AP NEWS

Purdue Pharma’s local partnerships face growing scrutiny

March 15, 2019

STAMFORD — Hildene Capital Management recently cut ties with the owners of Purdue Pharma. But so far, the hedge fund’s decision has not sparked a trend.

As Purdue faces more than 1,000 lawsuits tied to its allegedly deceptive marketing of drugs such as OxyContin, organizations including the Stamford Downtown Special Services District, Mill River Park Collaborative and Palace theater have shown no signs of disavowing their support from the company or from the members of the Sackler family who own the firm. Their stance parallels other beneficiaries’ tepid responses to the widespread outrage against Purdue. It is also a position that risks alienating key supporters.

“Ever since I learned the facts about the lawsuits, the numbers of (opioid) deaths and Purdue’s marketing tactics, I became very concerned about the board’s inactivity,” said Fernando Luis Alvarez, a Stamford art-gallery owner and DSSD board member, who was arrested last June for his role in a “spoon” protest outside Purdue’s headquarters in downtown Stamford.

Purdue did not make any officials available for an interview for this story. Instead, it issued a statement about its support of nonprofits.

“For many years, Purdue’s proudly supported more than 125 different organizations and their important efforts to help make Connecticut a better place,” the statement said, in part. “The organizations we support range from education, disaster relief, feeding the hungry and numerous other critical initiatives for the state and our community.”

Going separate ways

Hildene told investment entities of Sackler family members late last year that the firm was no longer comfortable managing their money.

Investment managers’ ties to clients who are linked to the opioid crisis have come under greater scrutiny in recent years — paralleling controversies, in the 1980s, about their connections to apartheid-era South Africa and, in the 1990s, their business with the tobacco industry.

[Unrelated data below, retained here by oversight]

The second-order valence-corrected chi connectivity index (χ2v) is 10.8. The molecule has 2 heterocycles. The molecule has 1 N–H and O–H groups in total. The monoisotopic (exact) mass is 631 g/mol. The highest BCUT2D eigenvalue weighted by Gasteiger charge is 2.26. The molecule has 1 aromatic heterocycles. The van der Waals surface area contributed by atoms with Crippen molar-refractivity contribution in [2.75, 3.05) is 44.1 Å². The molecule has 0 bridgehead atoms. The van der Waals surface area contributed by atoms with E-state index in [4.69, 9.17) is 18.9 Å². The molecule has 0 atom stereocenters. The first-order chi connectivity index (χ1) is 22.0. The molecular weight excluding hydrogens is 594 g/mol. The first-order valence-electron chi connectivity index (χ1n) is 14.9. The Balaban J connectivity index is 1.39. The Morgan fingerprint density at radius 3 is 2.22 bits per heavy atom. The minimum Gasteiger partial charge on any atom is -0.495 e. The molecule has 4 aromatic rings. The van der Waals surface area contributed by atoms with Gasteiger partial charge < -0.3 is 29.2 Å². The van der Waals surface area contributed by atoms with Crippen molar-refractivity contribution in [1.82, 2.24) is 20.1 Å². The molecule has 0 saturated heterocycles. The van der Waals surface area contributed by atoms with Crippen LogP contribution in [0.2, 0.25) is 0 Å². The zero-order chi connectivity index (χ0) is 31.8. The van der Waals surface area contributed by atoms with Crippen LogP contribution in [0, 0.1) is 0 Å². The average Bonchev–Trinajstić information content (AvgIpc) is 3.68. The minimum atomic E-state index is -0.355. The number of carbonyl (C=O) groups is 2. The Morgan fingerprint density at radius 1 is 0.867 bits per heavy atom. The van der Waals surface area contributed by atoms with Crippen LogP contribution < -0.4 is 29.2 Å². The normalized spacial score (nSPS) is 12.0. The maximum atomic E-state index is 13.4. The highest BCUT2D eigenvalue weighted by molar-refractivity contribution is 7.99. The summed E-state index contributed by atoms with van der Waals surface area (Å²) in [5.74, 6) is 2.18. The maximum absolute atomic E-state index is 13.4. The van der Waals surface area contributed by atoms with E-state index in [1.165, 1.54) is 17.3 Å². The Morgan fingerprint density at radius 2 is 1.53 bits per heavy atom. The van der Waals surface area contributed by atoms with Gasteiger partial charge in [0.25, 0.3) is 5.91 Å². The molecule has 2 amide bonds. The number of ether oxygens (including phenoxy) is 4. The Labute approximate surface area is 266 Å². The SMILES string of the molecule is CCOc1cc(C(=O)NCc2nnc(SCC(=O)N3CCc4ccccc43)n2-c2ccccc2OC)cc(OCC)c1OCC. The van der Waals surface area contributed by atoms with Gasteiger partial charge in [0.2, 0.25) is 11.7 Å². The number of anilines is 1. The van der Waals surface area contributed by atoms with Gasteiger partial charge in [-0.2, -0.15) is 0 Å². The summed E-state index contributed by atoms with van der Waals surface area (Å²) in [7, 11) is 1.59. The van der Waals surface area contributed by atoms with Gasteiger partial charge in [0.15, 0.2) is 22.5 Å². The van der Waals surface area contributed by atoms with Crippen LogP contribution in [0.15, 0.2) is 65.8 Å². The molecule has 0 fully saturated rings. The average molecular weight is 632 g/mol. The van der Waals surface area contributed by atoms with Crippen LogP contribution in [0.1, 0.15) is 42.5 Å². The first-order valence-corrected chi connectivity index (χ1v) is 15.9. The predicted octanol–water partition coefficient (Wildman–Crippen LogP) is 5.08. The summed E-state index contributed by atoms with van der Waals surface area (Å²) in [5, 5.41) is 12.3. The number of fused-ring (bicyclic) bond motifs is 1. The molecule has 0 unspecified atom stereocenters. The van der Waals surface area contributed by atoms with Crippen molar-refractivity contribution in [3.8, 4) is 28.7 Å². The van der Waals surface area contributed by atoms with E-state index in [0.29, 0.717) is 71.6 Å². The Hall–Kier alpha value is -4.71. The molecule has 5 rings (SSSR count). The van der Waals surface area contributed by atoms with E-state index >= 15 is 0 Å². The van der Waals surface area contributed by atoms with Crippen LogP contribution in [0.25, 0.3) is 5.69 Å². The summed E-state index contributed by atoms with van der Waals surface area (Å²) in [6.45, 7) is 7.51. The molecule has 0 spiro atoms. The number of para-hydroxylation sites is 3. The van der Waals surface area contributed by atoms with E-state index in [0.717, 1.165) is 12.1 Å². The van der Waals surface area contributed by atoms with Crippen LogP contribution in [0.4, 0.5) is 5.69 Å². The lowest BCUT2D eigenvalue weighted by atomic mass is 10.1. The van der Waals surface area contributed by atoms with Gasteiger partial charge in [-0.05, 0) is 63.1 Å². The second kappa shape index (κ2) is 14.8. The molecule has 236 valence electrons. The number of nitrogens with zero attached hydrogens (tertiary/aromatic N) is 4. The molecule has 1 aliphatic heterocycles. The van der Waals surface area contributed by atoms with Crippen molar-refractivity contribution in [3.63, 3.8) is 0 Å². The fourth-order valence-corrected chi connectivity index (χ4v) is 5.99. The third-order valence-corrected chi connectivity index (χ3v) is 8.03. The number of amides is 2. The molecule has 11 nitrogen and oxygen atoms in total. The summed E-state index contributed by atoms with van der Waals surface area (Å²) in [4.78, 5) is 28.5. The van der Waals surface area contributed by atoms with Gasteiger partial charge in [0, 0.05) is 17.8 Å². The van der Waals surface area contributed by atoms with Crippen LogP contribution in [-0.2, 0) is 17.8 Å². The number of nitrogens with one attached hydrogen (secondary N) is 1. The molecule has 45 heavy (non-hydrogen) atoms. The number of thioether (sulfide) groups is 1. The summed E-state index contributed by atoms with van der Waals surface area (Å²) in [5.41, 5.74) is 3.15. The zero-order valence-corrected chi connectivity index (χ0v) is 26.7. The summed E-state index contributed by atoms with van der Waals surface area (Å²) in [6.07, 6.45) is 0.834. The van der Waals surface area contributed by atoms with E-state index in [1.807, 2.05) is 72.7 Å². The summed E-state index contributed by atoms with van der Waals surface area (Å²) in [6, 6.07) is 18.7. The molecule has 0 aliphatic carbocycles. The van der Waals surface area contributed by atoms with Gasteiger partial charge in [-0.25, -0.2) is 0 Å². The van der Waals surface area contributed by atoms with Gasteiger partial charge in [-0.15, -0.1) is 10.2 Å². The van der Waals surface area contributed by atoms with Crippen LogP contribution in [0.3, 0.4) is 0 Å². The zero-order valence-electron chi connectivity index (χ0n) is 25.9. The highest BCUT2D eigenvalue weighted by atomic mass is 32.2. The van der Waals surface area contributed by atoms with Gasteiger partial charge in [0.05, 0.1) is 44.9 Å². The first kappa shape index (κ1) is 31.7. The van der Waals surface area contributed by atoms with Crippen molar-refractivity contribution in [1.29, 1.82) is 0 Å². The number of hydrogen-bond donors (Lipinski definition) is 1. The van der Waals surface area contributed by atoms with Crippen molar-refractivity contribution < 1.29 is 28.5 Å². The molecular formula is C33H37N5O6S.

“This is yet another manifestation of an inclination among asset managers to say there are some people and organizations they don’t want to be involved with,” said Lawrence J. White, a professor of economics at New York University. “This isn’t the first time this sort of thing has happened, and it surely won’t be the last.”

Officials at Westport-based Bridgewater Associates, the world’s largest hedge fund by assets under management, were not available to comment on whether they have investments with the Sacklers. AQR Capital and Viking Global investors, the next two-largest hedge funds in the state that are both based in Greenwich, declined to comment.

Maintaining ties

Purdue ranks as one of the city’s most-prominent corporate supporters of Stamford-based community organizations.

The company has given between $500,000 and $1 million to the Mill River Park Collaborative, the nonprofit that oversees the downtown park, according to the organization’s website. A glade in the north end of the revitalized park is named after the firm, which is a lead sponsor of the MRPC.

Messages left this week for MRPC officials were not returned.

Diana Lenkowsky, vice president of facilities and administrative services for Purdue, is a vice chairwoman of the MRPC’s board. She also serves on the boards of the DSSD and Palace theater.